Travel Photography Accessories; A Shopping List For When You Hit The Road Page 2

On the other hand, if you’re looking for steady support that will fit in your shirt or photo vest pocket, Manfrotto’s (www.bogenimaging.us) Modo Pocket offers a compact support for small digital cameras. The nicest part of the Modo is that it folds flat and easily fits in your pocket and, when needed, you can unfold the legs in a matter of seconds and begin taking pictures. The Modo Pocket is compatible with all small digital cameras featuring a standard 1⁄4” tripod thread and can accommodate both centered and off-center mounts. It folds completely flat, so it can be left on the camera when not in use.

This photograph was made of the Saint Francis Mission in Taos, New Mexico, using a Minolta DiMAGE X point-and-shoot camera. Nik Software’s Skylight filter, that is part of all three editions of their Color Efex Pro software, was used to warm all of the colors in the image in ways that produced a natural and dynamic effect.
© 2002, Joe Farace, All Rights Reserved

Two Cameras Are Better Than One
In addition to a D-SLR and a few lenses and, depending on the trip, a back-up SLR body, I always carry a point-and-shoot camera when I travel. Sometimes at the end of the day when I’m dog-bone tired and don’t feel like carrying an SLR, I’ll put a digital point-and-shoot in my pocket and take a walk. Having a camera with you at all times when traveling is a good idea because you never know what you’ll encounter. Most point-and-shoots have a built-in flash so be sure to use it outdoors for fill and even at night. One of the best features built into all cameras these days is a Night Scene mode that balances flash with ambient light to make this kind of photography a snap! I would have never made that photograph of the Acapulco harbor if I hadn’t slipped a Leica D-Lux 2 in my pocket on the way out to dinner.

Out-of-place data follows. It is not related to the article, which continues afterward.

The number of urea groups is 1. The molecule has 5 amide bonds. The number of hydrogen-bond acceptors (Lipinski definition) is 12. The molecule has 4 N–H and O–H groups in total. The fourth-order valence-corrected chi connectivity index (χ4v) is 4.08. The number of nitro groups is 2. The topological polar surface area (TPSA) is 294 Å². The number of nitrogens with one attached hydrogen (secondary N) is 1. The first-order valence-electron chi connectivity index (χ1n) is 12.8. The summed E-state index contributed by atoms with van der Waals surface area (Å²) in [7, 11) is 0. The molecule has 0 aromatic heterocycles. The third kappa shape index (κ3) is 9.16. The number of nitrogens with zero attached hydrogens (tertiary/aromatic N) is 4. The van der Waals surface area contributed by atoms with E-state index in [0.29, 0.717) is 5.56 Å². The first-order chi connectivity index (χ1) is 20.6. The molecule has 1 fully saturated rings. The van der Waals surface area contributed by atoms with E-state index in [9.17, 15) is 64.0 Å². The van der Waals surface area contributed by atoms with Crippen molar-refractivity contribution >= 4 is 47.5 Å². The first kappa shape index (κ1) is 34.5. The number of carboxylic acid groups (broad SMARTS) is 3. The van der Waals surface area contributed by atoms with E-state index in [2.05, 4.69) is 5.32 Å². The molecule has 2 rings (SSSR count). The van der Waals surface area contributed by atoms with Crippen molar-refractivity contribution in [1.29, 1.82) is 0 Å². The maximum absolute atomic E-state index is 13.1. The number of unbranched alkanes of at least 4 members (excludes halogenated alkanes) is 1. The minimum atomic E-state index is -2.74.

Manfrotto’s Modo Pocket is an ultra-compact support solution for small digital cameras. Folding completely flat, the Modo Pocket can be left on the camera when not in use and, when needed, shooters can unfold the legs in a matter of seconds and begin taking pictures.

A Bag To Keep It In
What kind of camera bag do you prefer: hard-shelled, stylish cloth, or stealth cases that don’t look like camera bags? Equipment protection comes at all levels; soft to hard, metal to plastic, fabric and foam, fabric-covered hard shells, plywood laminate with metal corners, vacuum-formed ABS, and the choice of wheels—or not. Many soft bags are made from Ballistic or Cordura nylon fabric whose fiber thickness and diameter is measured in denier or “D.” The higher the number, the stronger the fabric will be. Most soft-sided luggage, for example, is covered in 400D material.

Image Stabilization, whether built into the camera such as the Olympus E-3 used to make this photograph at night on the Plaza de San José in Old San Juan, or into your lens, makes night travel photography fun. Exposure was 0.8 seconds at f/11 and ISO 800.
© 2007, Joe Farace, All Rights Reserved

This view of Acapulco harbor was made while waiting for dinner at Bella Vista restaurant at Las Brisas hotel. I set the camera on the edge of a concrete wall and used the self-timer to trip a 15-second exposure using the Leica D-Lux 2’s Starry Night mode. Exposure was 15 seconds at f/2.8 at ISO 800.
© 2005, Joe Farace, All Rights Reserved

Tip: There are as many ways of packing a case as there are to making an image. The most common error is leaving too much space around the gear. The snugger the fit, the better the protection. Don’t look at any bag as a collection of features but think of it as a system that may include useful add-ons. Many bag makers offer accessory pouches, small bags, wraps, and cable organizers. I’m personally a fan of photo backpacks but, ultimately, choosing any camera bag is highly personal. Get the best one you can afford that safely holds all of your gear, no matter what company’s name is on it.

I’m a fan of photo backpacks and even designed one or two, including the Joe Farace Reporter and Mary Farace Daypack (www.adorama.com), but, ultimately, choosing any camera bag is highly personal. Read the text for tips on bag construction and packing.

Joe Farace is author of “Acapulco, Paradise of the Americas” and “Puerto Rico: The Island of Enchantment” travel photography books that are available from the bookstore at Blurb.com.

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